Energy / Climate Change

November 30, 2012


First Year-Long Test of 'Smart Energy House' Shows 88% Less Electricity Use, Huge Drop in Bills

Keywords: Energy Conservation Non-manufacturing industry Renewable Energy 

JFS/First Year-Long Test of 'Smart Energy House' Shows 88% Less Electricity Use, Huge Drop in Bills
Copyright Osaka Gas Co.

Leading Japanese energy supplier Osaka Gas Co. and Sekisui House Ltd., a major home builder in Japan, teamed up in 2011 to run tests in a real-life setting on their Smart Energy House, which uses fuel cells, solar cells, and batteries to provide electricity. They ran a year-long experiment with people living in the house, which showed a year later in July 2012 that optimal control of the systems resulted in an 88-percent savings in electricity use, a 103-percent reduction in carbon dioxide (CO2) emissions (counting of the amount of excess electricity generated by the solar cells and sold to the grid), and a 310,000-yen savings (about U.S.$4,000) on the energy bill.

The Smart Energy House has two systems to generate electricity, one using solar cells and the other using natural gas fuel cells, along with a waste-heat cogeneration system. By integrating batteries and with the help of information technologies, the house can "smartly" generate, store, and use electricity and heat. It was the first attempt of its kind in Japan to verify effectiveness of energy savings in a smart energy home with people actually living in it for one year or more.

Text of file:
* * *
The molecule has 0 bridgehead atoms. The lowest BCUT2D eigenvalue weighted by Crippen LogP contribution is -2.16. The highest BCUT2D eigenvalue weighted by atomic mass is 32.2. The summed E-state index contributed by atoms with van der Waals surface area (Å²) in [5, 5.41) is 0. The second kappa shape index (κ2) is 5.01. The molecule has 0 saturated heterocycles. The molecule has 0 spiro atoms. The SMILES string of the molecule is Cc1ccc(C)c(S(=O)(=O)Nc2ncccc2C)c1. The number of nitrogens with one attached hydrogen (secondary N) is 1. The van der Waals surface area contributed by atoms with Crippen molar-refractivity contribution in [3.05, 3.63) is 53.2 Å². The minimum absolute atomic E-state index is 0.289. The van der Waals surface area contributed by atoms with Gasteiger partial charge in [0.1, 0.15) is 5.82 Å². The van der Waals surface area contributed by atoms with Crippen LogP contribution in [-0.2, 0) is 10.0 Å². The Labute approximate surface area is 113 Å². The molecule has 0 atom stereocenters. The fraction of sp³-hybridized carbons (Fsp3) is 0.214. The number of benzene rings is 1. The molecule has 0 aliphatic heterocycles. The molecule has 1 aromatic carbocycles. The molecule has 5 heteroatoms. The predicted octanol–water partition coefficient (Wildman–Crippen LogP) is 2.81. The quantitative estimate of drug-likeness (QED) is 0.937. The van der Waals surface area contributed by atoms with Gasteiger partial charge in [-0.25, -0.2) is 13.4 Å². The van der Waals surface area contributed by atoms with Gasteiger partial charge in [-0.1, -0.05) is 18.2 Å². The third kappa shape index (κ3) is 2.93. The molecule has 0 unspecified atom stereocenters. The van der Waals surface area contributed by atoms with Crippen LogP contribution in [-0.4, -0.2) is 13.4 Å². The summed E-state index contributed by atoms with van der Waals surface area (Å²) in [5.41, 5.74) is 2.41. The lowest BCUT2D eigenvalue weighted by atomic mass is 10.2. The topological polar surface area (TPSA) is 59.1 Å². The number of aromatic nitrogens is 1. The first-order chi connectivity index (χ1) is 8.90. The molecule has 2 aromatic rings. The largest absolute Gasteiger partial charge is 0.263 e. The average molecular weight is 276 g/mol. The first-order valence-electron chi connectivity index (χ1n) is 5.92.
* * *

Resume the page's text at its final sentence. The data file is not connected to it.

The companies plan further testing to optimize the combination of triple-power supply systems, along with development of a unique home energy management system (HEMS). Once technological improvements reach a practical level, planned for 2015, they aim to have it on the market as soon as possible after that.

Related JFS article:
Home Builder to Offer World's First House with Three Power Supply Systems